Bewildering Stories discusses...
with Tom Wylie
Your recent piece “Are We Charlie?” was both informative and a bit provocative.
Informative, as you did wonderful in bringing in other viewpoints e.g. from the Globe and Mail, the Pope and others. Nice examples from among perhaps hundreds to choose.
And a bit provocative, as it is difficult to discern what “position” to take on this most telling of events that involves, from a Western perspective, what we in the U.S. accept as our First Amendment rights. Such rights are not universal in understanding or application.
I fully support what Bewildering Stories may choose with respect to the images that some find offensive, as I believe, and your publication demonstrates time and time again, that BwS won’t “knowingly give personal offense of anyone.”
Yet too, judgmentally you must and do take positions on many subjects. And that should never change!
For me the most effective demonstration of “Are We Charlie?” is the silent and collective raising of pens in the air. That gesture says everything: that we will not be intimated. And it does so without taking a position that might be viewed as insensitive. And sensibilities, including cultural awareness, is what this is really about.
Without sensibility and awareness of cultural values we risk demeaning our intentions, and perhaps ourselves, with efforts that others view as affronts to their beliefs.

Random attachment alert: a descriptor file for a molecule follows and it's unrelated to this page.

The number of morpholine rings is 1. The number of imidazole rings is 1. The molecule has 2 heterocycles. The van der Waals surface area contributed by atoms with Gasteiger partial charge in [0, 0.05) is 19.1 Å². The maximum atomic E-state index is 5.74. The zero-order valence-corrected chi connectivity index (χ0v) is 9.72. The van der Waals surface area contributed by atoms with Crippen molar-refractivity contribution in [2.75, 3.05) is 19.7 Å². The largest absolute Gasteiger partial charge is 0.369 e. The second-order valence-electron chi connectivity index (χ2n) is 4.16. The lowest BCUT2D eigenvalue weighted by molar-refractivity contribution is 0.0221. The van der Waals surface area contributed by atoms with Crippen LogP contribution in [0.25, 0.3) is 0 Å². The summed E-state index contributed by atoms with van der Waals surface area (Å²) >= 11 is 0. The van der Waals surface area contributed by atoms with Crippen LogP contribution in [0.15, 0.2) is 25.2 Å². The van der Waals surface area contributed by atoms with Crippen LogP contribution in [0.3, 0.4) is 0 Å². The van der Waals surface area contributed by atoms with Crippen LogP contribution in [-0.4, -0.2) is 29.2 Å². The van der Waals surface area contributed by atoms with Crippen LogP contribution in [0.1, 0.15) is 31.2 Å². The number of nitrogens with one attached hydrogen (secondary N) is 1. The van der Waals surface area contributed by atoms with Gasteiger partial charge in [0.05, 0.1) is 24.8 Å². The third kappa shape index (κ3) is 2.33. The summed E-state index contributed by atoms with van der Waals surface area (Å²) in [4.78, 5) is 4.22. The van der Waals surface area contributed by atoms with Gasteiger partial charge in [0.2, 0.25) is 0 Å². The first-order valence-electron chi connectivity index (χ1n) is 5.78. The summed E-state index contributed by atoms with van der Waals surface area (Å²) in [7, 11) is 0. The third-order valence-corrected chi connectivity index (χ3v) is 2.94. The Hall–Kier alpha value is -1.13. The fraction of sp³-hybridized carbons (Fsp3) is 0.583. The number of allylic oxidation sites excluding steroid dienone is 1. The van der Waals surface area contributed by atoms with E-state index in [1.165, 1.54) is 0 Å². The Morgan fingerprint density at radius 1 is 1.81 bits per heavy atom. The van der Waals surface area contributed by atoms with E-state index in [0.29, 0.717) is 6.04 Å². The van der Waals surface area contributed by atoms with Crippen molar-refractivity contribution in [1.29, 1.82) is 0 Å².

Thank you for your insightful comments.
Thank you, Tom, for the kind words!
“Blurry Lines,” in issue 605, identifies where lines are being drawn, and how. It says we can’t avoid provocation; anything is going to provoke somebody, for some reason. But we can avoid ad hominem arguments and do what the Internet does best: talk about ideas.
Sensitivity to cultural values is a two-way street. Shall “Westerners” — whoever they are — repress their sense of humour for fear that someone, somewhere, might not get the joke? Shall the rest of the world do the same?
Unfortunately, some people — in any culture — have no sense of humour. They’re very insecure and take themselves entirely too seriously. And if they’re really unstable, we know what the consequences can be.
Political and religious satire has a feeble tradition in the U.S., Mark Twain and Sinclair Lewis notably excepted. Jon Stewart and Stephen Colbert seem new and strangely sophisticated in America. They fit easily into the French tradition.
The French language lends itself to comedy; its phonetics encourages multiple meanings, and puns are entirely too easy to make. Moreover, comedy has always been one of the strongest features of French written and oral literature, and it dates from Roman times. Pick at random: parts of the 12th-century Roman de Renart satirize the Church. And the medieval fabliaux are basically collections of what “Anglo-Saxons” (are we offended yet?) would call “dirty jokes.” Shocking, simply shocking. But funny!
“Blurry Lines” also contains a hypertext note that I expect few, if any, readers will notice. It cites the review article in issue 601, which is a buffet of ideas that are bound to provoke any number of people on grounds of politics — especially immigration and foreign policy — and religion, for starters. It even talks about “round-earth deniers,” which is obviously an oblique zinger modelled on a phrase currently in the news.
I don’t expect anyone will send a rebuttal or discussion of anything in that article, but I’ll still be disappointed. Happily, I do not expect — yet —the fateful knock on the door that Mike Florian describes in his family memoir, “Fritz,” which comes on the 70th anniversary of the liberation of Auschwitz.
As long as we have free speech, for Heaven’s sake, let’s use it — in honour of those who didn’t and don’t have it.
Copyright © 2015 by Tom Wylie
and Bewildering Stories